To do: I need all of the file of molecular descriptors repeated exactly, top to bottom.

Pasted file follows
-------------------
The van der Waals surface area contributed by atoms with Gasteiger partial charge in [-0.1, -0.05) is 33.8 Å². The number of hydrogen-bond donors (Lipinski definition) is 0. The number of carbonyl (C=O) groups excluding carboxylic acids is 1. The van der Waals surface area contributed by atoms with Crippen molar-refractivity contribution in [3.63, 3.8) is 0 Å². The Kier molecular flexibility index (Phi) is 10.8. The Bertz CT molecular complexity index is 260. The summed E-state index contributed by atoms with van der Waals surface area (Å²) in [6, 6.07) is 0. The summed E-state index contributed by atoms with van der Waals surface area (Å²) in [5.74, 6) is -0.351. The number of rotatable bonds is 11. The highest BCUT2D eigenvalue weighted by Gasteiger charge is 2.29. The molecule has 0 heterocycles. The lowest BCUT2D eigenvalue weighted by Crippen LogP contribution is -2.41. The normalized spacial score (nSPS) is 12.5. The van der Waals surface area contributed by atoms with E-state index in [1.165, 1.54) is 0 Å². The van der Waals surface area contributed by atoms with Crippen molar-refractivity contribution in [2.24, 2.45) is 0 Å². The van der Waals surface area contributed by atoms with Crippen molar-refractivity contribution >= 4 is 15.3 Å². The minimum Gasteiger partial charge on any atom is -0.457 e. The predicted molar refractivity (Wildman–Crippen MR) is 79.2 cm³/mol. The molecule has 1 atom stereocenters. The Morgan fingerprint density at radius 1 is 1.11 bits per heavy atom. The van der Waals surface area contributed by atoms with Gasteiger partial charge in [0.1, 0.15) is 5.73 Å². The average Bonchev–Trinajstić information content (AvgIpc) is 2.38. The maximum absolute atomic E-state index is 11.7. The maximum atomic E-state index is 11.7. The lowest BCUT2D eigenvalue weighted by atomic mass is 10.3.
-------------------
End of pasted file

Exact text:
The van der Waals surface area contributed by atoms with Gasteiger partial charge in [-0.1, -0.05) is 33.8 Å². The number of hydrogen-bond donors (Lipinski definition) is 0. The number of carbonyl (C=O) groups excluding carboxylic acids is 1. The van der Waals surface area contributed by atoms with Crippen molar-refractivity contribution in [3.63, 3.8) is 0 Å². The Kier molecular flexibility index (Phi) is 10.8. The Bertz CT molecular complexity index is 260. The summed E-state index contributed by atoms with van der Waals surface area (Å²) in [6, 6.07) is 0. The summed E-state index contributed by atoms with van der Waals surface area (Å²) in [5.74, 6) is -0.351. The number of rotatable bonds is 11. The highest BCUT2D eigenvalue weighted by Gasteiger charge is 2.29. The molecule has 0 heterocycles. The lowest BCUT2D eigenvalue weighted by Crippen LogP contribution is -2.41. The normalized spacial score (nSPS) is 12.5. The van der Waals surface area contributed by atoms with E-state index in [1.165, 1.54) is 0 Å². The van der Waals surface area contributed by atoms with Crippen molar-refractivity contribution in [2.24, 2.45) is 0 Å². The van der Waals surface area contributed by atoms with Crippen molar-refractivity contribution >= 4 is 15.3 Å². The minimum Gasteiger partial charge on any atom is -0.457 e. The predicted molar refractivity (Wildman–Crippen MR) is 79.2 cm³/mol. The molecule has 1 atom stereocenters. The Morgan fingerprint density at radius 1 is 1.11 bits per heavy atom. The van der Waals surface area contributed by atoms with Gasteiger partial charge in [0.1, 0.15) is 5.73 Å². The average Bonchev–Trinajstić information content (AvgIpc) is 2.38. The maximum absolute atomic E-state index is 11.7. The maximum atomic E-state index is 11.7. The lowest BCUT2D eigenvalue weighted by atomic mass is 10.3.